Fiction words written last week: 6,216 words
Blogs/Newsletter articles written: 1,687 words
Writing month to date total: 10,446 words.
Writing year to date total: 32,603 words.
Drawing/painting last week: 0 square inches painted.
Illustration year to date total: 131.25 square inches.
Audio: I spent almost 3 hours on editing audio.
Week’s happenings: I accomplished much last week. I finished reading through The Doorway Prince. I just kept having to add scenes to it. Adding, adding, adding until it clicked and announced that it was done. After that, it seemed like a flurry of activity to get it uploaded for pre-order. Watch for Wednesday of this week when I have an excerpt from the book here on this blog. I also got History of a Dead Man up as a print book. At this moment, it hasn’t been released and while not a new book, I hadn’t planned on it being in print version until I released the 4th Sacred Knight book. Surprise! Well, more on that in a couple weeks. I updated my Zibbet store to add items. I also updated my book website. I got my February newsletter out. What, you didn’t get yours? Well, be sure you’ve signed up. Click the “Sign up for Dawn’s email newletter” button off to your right to make sure you don’t miss out on more sneak peeks and fun stuff.
I’m surprised I didn’t get any painting done yesterday. I woke up in the middle of the night on Sunday with this piece of advise someone in a dream was telling me. I couldn’t completely shake off the dream to write it down, but I remember waking up several more times during the night with it repeating in my head. The advise: “An artist who believes his canvas is white remains invisible.” This probably doesn’t make sense to someone who doesn’t paint, but I remember the context of the dream right before this line was said to me. I was talking to this unknown someone about the gesso (a preliminary paint used on canvas) being white already so why did I need another layer of white? I know that probably has no meaning for anyone, but let’s see if I can explain and maybe even I will glean some additional value out of it. In the dream, I was complaining that the canvas already had paint on it, white. How could I do anything when it had already been painted on? I was obviously having blank canvas syndrome.
After I woke up and began to write down the quote, I had to expand it. “An artist who believes his canvas is white remains invisible. A writer who believes his page is blank remains untold.”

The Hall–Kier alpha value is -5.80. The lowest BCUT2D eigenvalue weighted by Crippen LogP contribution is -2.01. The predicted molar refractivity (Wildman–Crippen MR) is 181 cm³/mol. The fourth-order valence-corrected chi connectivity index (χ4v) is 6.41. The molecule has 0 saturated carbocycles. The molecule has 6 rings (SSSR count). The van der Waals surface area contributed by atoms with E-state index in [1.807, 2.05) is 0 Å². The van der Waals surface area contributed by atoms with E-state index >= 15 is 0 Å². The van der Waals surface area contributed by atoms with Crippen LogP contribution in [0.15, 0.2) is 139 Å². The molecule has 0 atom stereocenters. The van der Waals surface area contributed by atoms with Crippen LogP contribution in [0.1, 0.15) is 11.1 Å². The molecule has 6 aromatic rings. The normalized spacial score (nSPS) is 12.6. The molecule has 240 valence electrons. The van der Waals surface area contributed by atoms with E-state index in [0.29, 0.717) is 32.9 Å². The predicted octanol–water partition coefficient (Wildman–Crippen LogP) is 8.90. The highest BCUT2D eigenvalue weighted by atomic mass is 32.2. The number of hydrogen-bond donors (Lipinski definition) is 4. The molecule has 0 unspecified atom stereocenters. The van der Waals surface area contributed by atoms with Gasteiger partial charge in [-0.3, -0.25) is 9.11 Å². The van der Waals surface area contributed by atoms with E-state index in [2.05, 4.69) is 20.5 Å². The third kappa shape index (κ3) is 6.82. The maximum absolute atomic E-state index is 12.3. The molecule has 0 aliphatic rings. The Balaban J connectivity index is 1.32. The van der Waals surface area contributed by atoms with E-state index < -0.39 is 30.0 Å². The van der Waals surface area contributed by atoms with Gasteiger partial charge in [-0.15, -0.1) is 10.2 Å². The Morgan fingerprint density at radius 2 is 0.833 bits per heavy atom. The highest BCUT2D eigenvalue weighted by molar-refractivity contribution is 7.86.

That was when this really started to come together for me.
Many writers I have both known and heard about have faced the blank page, whether it be a literal piece of paper or a blank computer screen. They sit there and do not write. They fear that they won’t be perfect. They can’t get out of their head to tell their story. I thank my lucky stars that I have never been afraid of the blank page, even when I had writer’s block and spent many years not writing. Even then, I could always find the hole on the page and slip through it to another world; I just felt all my words were crap. Hint: that’s usually a sign that you’re leveling up. I know that now. The blank page never remains that way for me for long. I write. I tell stories. I don’t even care if anyone else reads them or not. I’ve shared if people want to access them. I’m moving onto the next story. No blank pages. I see through to another time and place; I take the next adventure. My page is never blank and so my stories get told.
My illustration on the other hand, is a whole different creature. My canvases are blank. I am remaining invisible. I don’t know who I am as an illustrator. That’s what this dream was telling me. I have to find that same hole and slip through to see the artwork that is already created. I don’t know how to do that.
Okay, so there are some people who would say to just start throwing paint at the canvas and see what develops. I’ve done that, and I’ve had success (which in itself can be scary because it’s a power one has no control over and yet needs to respect). When I have a story idea, I usually start with a character who begins just talking to me and won’t shut up. I don’t know what to listen for with the painting. I don’t know what to look for. I feel blind. It’s invisible.
And yet I really wanted to paint on Sunday. Badly. I’d written early in the morning and by the afternoon, I wanted to switch to painting, but I didn’t know what to paint. I didn’t even pull out my paints because I didn’t want to face the blank canvas. Or, blank Bristol Board as the case probably would have been. Do I believe that my painting surface is white? I must for my work remains invisible.
I remember thinking at one point last night as I woke again with the quote circling my head that I could paint all my canvases with a light coat of burnt sienna. But all that would be doing is changing the color of the canvas, not solving the problem.
I know the answer, for it is the same thing answer for the blank page syndrome for writers: Just start. It doesn’t have to be perfect. It doesn’t even have to be good. Just do something. Give yourself forward movement. The block points to leveling up.
If I let my canvases remain white, the magic I want to share with the world will never been seen.